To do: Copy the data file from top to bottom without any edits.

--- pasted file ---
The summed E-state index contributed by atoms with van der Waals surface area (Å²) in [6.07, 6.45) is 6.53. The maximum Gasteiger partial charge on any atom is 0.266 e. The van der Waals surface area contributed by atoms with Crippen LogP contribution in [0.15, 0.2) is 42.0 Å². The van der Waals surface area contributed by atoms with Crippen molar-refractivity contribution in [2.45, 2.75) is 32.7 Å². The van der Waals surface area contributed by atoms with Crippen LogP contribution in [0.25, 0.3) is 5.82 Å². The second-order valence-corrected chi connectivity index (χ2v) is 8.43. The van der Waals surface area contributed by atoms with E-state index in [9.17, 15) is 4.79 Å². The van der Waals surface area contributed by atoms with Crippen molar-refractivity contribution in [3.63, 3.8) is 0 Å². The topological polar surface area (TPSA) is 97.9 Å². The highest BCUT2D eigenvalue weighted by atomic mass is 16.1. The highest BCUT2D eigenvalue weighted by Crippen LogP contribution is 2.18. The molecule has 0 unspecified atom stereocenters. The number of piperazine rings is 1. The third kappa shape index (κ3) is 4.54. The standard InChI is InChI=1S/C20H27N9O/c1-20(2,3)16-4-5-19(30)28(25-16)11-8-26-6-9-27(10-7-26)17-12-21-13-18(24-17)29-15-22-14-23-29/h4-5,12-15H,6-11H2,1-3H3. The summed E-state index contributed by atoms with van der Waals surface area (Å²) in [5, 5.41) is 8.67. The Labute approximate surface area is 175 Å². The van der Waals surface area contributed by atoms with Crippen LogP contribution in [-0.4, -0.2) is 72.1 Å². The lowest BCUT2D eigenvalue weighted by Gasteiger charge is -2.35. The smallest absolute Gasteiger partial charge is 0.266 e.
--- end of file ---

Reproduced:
The summed E-state index contributed by atoms with van der Waals surface area (Å²) in [6.07, 6.45) is 6.53. The maximum Gasteiger partial charge on any atom is 0.266 e. The van der Waals surface area contributed by atoms with Crippen LogP contribution in [0.15, 0.2) is 42.0 Å². The van der Waals surface area contributed by atoms with Crippen molar-refractivity contribution in [2.45, 2.75) is 32.7 Å². The van der Waals surface area contributed by atoms with Crippen LogP contribution in [0.25, 0.3) is 5.82 Å². The second-order valence-corrected chi connectivity index (χ2v) is 8.43. The van der Waals surface area contributed by atoms with E-state index in [9.17, 15) is 4.79 Å². The van der Waals surface area contributed by atoms with Crippen molar-refractivity contribution in [3.63, 3.8) is 0 Å². The topological polar surface area (TPSA) is 97.9 Å². The highest BCUT2D eigenvalue weighted by atomic mass is 16.1. The highest BCUT2D eigenvalue weighted by Crippen LogP contribution is 2.18. The molecule has 0 unspecified atom stereocenters. The number of piperazine rings is 1. The third kappa shape index (κ3) is 4.54. The standard InChI is InChI=1S/C20H27N9O/c1-20(2,3)16-4-5-19(30)28(25-16)11-8-26-6-9-27(10-7-26)17-12-21-13-18(24-17)29-15-22-14-23-29/h4-5,12-15H,6-11H2,1-3H3. The summed E-state index contributed by atoms with van der Waals surface area (Å²) in [5, 5.41) is 8.67. The Labute approximate surface area is 175 Å². The van der Waals surface area contributed by atoms with Crippen LogP contribution in [-0.4, -0.2) is 72.1 Å². The lowest BCUT2D eigenvalue weighted by Gasteiger charge is -2.35. The smallest absolute Gasteiger partial charge is 0.266 e.